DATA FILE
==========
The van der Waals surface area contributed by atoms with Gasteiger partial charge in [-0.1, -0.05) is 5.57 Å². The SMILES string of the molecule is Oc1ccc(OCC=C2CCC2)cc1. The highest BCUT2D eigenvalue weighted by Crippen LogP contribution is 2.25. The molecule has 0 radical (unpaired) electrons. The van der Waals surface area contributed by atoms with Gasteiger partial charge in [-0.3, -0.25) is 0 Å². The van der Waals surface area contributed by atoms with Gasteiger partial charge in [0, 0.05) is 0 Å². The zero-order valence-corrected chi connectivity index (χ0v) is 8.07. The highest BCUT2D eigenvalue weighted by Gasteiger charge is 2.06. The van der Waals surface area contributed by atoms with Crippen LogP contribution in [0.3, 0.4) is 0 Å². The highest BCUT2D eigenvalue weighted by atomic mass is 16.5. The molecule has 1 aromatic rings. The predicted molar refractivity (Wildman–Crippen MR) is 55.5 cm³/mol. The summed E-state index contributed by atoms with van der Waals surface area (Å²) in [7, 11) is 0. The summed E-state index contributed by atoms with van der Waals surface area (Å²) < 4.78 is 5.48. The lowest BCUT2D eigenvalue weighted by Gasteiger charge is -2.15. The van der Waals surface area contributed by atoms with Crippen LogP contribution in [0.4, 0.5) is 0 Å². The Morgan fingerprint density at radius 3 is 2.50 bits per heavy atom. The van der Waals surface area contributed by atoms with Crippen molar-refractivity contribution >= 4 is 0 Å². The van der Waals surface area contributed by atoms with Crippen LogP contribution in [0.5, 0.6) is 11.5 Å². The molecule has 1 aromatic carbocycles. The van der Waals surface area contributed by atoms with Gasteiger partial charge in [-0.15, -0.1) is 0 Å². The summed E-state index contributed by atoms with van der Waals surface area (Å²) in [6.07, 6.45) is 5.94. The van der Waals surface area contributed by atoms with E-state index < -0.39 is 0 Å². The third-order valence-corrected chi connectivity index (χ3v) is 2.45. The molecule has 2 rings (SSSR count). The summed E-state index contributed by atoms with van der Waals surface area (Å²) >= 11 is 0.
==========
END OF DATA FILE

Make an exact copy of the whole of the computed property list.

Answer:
The van der Waals surface area contributed by atoms with Gasteiger partial charge in [-0.1, -0.05) is 5.57 Å². The SMILES string of the molecule is Oc1ccc(OCC=C2CCC2)cc1. The highest BCUT2D eigenvalue weighted by Crippen LogP contribution is 2.25. The molecule has 0 radical (unpaired) electrons. The van der Waals surface area contributed by atoms with Gasteiger partial charge in [-0.3, -0.25) is 0 Å². The van der Waals surface area contributed by atoms with Gasteiger partial charge in [0, 0.05) is 0 Å². The zero-order valence-corrected chi connectivity index (χ0v) is 8.07. The highest BCUT2D eigenvalue weighted by Gasteiger charge is 2.06. The van der Waals surface area contributed by atoms with Crippen LogP contribution in [0.3, 0.4) is 0 Å². The highest BCUT2D eigenvalue weighted by atomic mass is 16.5. The molecule has 1 aromatic rings. The predicted molar refractivity (Wildman–Crippen MR) is 55.5 cm³/mol. The summed E-state index contributed by atoms with van der Waals surface area (Å²) in [7, 11) is 0. The summed E-state index contributed by atoms with van der Waals surface area (Å²) < 4.78 is 5.48. The lowest BCUT2D eigenvalue weighted by Gasteiger charge is -2.15. The van der Waals surface area contributed by atoms with Crippen LogP contribution in [0.4, 0.5) is 0 Å². The Morgan fingerprint density at radius 3 is 2.50 bits per heavy atom. The van der Waals surface area contributed by atoms with Crippen molar-refractivity contribution >= 4 is 0 Å². The van der Waals surface area contributed by atoms with Crippen LogP contribution in [0.5, 0.6) is 11.5 Å². The molecule has 1 aromatic carbocycles. The van der Waals surface area contributed by atoms with Gasteiger partial charge in [-0.15, -0.1) is 0 Å². The summed E-state index contributed by atoms with van der Waals surface area (Å²) in [6.07, 6.45) is 5.94. The van der Waals surface area contributed by atoms with E-state index < -0.39 is 0 Å². The third-order valence-corrected chi connectivity index (χ3v) is 2.45. The molecule has 2 rings (SSSR count). The summed E-state index contributed by atoms with van der Waals surface area (Å²) >= 11 is 0.